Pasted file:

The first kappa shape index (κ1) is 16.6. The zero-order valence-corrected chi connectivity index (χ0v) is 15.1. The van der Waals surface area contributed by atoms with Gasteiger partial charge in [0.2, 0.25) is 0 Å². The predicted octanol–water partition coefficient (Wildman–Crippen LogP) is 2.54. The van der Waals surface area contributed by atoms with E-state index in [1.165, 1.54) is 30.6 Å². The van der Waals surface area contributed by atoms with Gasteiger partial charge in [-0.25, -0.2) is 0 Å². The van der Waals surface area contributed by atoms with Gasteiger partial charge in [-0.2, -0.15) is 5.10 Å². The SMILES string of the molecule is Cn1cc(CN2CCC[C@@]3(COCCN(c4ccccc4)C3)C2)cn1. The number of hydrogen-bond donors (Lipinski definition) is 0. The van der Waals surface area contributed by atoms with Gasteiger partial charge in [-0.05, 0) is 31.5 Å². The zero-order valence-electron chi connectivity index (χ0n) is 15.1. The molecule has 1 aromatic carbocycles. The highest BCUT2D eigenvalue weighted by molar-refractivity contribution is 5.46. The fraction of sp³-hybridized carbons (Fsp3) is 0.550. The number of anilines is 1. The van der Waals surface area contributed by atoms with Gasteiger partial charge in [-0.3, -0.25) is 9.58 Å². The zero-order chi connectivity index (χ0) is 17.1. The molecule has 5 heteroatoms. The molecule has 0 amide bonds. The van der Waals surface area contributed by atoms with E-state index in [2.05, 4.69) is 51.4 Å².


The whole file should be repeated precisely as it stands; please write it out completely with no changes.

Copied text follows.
The first kappa shape index (κ1) is 16.6. The zero-order valence-corrected chi connectivity index (χ0v) is 15.1. The van der Waals surface area contributed by atoms with Gasteiger partial charge in [0.2, 0.25) is 0 Å². The predicted octanol–water partition coefficient (Wildman–Crippen LogP) is 2.54. The van der Waals surface area contributed by atoms with E-state index in [1.165, 1.54) is 30.6 Å². The van der Waals surface area contributed by atoms with Gasteiger partial charge in [-0.25, -0.2) is 0 Å². The van der Waals surface area contributed by atoms with Gasteiger partial charge in [-0.2, -0.15) is 5.10 Å². The SMILES string of the molecule is Cn1cc(CN2CCC[C@@]3(COCCN(c4ccccc4)C3)C2)cn1. The number of hydrogen-bond donors (Lipinski definition) is 0. The van der Waals surface area contributed by atoms with Gasteiger partial charge in [-0.05, 0) is 31.5 Å². The zero-order valence-electron chi connectivity index (χ0n) is 15.1. The molecule has 1 aromatic carbocycles. The highest BCUT2D eigenvalue weighted by molar-refractivity contribution is 5.46. The fraction of sp³-hybridized carbons (Fsp3) is 0.550. The number of anilines is 1. The van der Waals surface area contributed by atoms with Gasteiger partial charge in [-0.3, -0.25) is 9.58 Å². The zero-order chi connectivity index (χ0) is 17.1. The molecule has 5 heteroatoms. The molecule has 0 amide bonds. The van der Waals surface area contributed by atoms with E-state index in [2.05, 4.69) is 51.4 Å².